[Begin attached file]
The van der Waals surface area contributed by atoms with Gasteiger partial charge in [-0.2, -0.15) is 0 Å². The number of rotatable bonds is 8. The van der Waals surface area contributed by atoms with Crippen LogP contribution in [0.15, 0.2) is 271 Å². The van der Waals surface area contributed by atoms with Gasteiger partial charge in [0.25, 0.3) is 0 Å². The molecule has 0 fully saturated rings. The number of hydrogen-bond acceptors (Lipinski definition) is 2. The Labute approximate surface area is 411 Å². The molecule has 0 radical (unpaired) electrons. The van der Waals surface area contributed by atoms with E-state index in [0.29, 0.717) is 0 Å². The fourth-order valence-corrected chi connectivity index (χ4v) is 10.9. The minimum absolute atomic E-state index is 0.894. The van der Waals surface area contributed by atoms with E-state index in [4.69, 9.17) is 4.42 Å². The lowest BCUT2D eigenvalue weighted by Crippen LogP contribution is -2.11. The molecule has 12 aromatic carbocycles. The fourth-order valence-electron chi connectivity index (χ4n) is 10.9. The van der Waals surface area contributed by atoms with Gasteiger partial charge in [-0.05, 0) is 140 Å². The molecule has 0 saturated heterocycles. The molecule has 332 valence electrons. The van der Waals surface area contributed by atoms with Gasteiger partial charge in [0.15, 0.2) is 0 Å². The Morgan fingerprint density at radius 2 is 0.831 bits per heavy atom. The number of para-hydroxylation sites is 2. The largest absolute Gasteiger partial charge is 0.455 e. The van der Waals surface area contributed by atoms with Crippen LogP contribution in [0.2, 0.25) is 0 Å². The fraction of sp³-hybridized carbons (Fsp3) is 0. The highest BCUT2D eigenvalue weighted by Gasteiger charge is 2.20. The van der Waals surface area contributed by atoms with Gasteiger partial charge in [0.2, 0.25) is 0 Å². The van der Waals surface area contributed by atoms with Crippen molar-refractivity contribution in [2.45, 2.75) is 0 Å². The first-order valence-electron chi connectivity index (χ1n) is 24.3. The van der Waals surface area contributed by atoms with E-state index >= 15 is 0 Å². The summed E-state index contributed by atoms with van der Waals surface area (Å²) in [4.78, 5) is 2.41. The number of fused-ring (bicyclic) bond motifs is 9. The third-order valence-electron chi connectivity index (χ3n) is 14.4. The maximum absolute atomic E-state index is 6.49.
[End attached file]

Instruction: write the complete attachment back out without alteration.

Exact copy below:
The van der Waals surface area contributed by atoms with Gasteiger partial charge in [-0.2, -0.15) is 0 Å². The number of rotatable bonds is 8. The van der Waals surface area contributed by atoms with Crippen LogP contribution in [0.15, 0.2) is 271 Å². The van der Waals surface area contributed by atoms with Gasteiger partial charge in [0.25, 0.3) is 0 Å². The molecule has 0 fully saturated rings. The number of hydrogen-bond acceptors (Lipinski definition) is 2. The Labute approximate surface area is 411 Å². The molecule has 0 radical (unpaired) electrons. The van der Waals surface area contributed by atoms with E-state index in [0.29, 0.717) is 0 Å². The fourth-order valence-corrected chi connectivity index (χ4v) is 10.9. The minimum absolute atomic E-state index is 0.894. The van der Waals surface area contributed by atoms with E-state index in [4.69, 9.17) is 4.42 Å². The lowest BCUT2D eigenvalue weighted by Crippen LogP contribution is -2.11. The molecule has 12 aromatic carbocycles. The fourth-order valence-electron chi connectivity index (χ4n) is 10.9. The van der Waals surface area contributed by atoms with Gasteiger partial charge in [-0.05, 0) is 140 Å². The molecule has 0 saturated heterocycles. The molecule has 332 valence electrons. The van der Waals surface area contributed by atoms with Gasteiger partial charge in [0.15, 0.2) is 0 Å². The Morgan fingerprint density at radius 2 is 0.831 bits per heavy atom. The number of para-hydroxylation sites is 2. The largest absolute Gasteiger partial charge is 0.455 e. The van der Waals surface area contributed by atoms with Crippen LogP contribution in [0.2, 0.25) is 0 Å². The fraction of sp³-hybridized carbons (Fsp3) is 0. The highest BCUT2D eigenvalue weighted by Gasteiger charge is 2.20. The van der Waals surface area contributed by atoms with Gasteiger partial charge in [0.2, 0.25) is 0 Å². The van der Waals surface area contributed by atoms with Crippen molar-refractivity contribution in [2.45, 2.75) is 0 Å². The first-order valence-electron chi connectivity index (χ1n) is 24.3. The van der Waals surface area contributed by atoms with E-state index >= 15 is 0 Å². The summed E-state index contributed by atoms with van der Waals surface area (Å²) in [4.78, 5) is 2.41. The number of fused-ring (bicyclic) bond motifs is 9. The third-order valence-electron chi connectivity index (χ3n) is 14.4. The maximum absolute atomic E-state index is 6.49.